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Alachua County to begin repaving worst section of Northwest 23rd Avenue

Much of Northwest 23rd Avenue is in a crumbling state. “If you want to say on a scale of one to 10, how badly it’s needed? I would say 10,” said Ramon Gavarrete, Alachua County engineer and public works director. The project will move ahead later this year. (Julia Lejnar/WUFT News)

Kevin Gunning only has one way in and out of the neighborhood he’s lived in for almost 30 years, and it leads to Northwest 23rd Avenue.

“The road is failing,” he said.

Potholes litter the pavement. Some are about the size and shape of a large dinner plate. Others are thin, snaking across roughly two feet of asphalt and branching off into a web of cracks.

Soon the road will see major changes. Construction was to begin Monday, according to Alachua County Engineer and Public Works Director Ramon Gavarrete, but a 12-week supply chain delay will push the project to June.

Every weekday morning, Northwest 23rd Avenue features a rush of parents dropping off their kids at Buchholz High School. There are also students – new drivers – making their way to the school on their own.

“Having a safe road for teenagers is really important – and where they can’t use it as an excuse for being late,” said the school’s principal, Kevin Purvis.

Santa Fe College, further west, also draws a lot of traffic to the road. Sarah Blanc is the civic engagement and service specialist for the school. “It’s not just potholes,” Blanc said, also noting “the lack of an emergency lane.”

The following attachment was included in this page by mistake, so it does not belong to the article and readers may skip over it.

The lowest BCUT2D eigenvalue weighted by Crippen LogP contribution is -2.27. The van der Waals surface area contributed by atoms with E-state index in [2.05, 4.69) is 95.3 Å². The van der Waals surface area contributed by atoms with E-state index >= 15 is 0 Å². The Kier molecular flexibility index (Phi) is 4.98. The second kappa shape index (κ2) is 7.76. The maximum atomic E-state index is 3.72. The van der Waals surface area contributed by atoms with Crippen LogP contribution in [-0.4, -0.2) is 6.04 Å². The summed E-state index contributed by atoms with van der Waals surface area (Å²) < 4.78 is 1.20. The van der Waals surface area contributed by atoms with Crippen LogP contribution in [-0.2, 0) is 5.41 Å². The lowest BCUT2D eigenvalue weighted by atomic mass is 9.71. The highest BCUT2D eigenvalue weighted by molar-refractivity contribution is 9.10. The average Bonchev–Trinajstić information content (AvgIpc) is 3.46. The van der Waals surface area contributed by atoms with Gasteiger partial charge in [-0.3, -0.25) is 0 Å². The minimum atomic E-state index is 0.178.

Gaverrete said Northwest 23rd Avenue has drawn a lot of complaints for years.

Some weeks, he gets as many as two to three emails about it.

Gavarrete said the abundance of complaints combined with the road’s heavy traffic load made it a priority for the county. Working with contractor V.E. Whitehurst & Sons, Inc., the county expects to have Northwest 23rd Avenue fully resurfaced from Northwest 58th Boulevard to the bridge over Interstate 75 in just over eight months. The contractor will add turn lanes as well as a multi-use path on the north side of the road, in addition to signs and pavement markings. Crews will also work on a pedestrian signal at NW 83rd Street, as well as a few necessary drainage changes.

The majority of the work will be done at night, he said. Noise may be a concern for locals, but the alternative would be major disruption to traffic flow during the day.

Alachua County commissioners approved the vendor contract in January, with a total project budget of over $10.5 million. The project is in line with the county’s10-year transportation improvement program, which includes maintaining plans for roads that were already fully funded by the plan that preceded it, according to Gavarrete.

The funding the county has for this project represents a recent change, Gavarrete said.

Many of the county’s roads are in bad condition, he said, “because of all the 30 to 40 years where we have not really invested in our roadway infrastructure as much as we should. The funding wasn’t there.”

But despite progress, Gavarrete said the current funding is still not nearly enough to fully refurbish the county’s roads.

The total funding for the program is $252 million over 10 years, but the county would need $56 million a year to touch every road, Gavarrete said.

When projects like this one do make it to the action stage, Gavarrete said he hopes the public is patient during construction.

“Once we’re done with the construction, they’ll have a very nice road,” he said. Purvis is looking forward to the change. “I’m grateful. It’s a terrible road,” he said.

Gunning said it will be a good thing for the county on multiple levels. “It’ll improve traffic patterns. It’ll create commerce,” he said.

It might make it more difficult to get in and out of his neighborhood, he said, but it’s still worthwhile. “It’s progress,” Gunning said. “Progress sucks sometimes, and then people get used to it.”

Julia is a reporter for WUFT News who can be reached by calling 352-392-6397 or emailing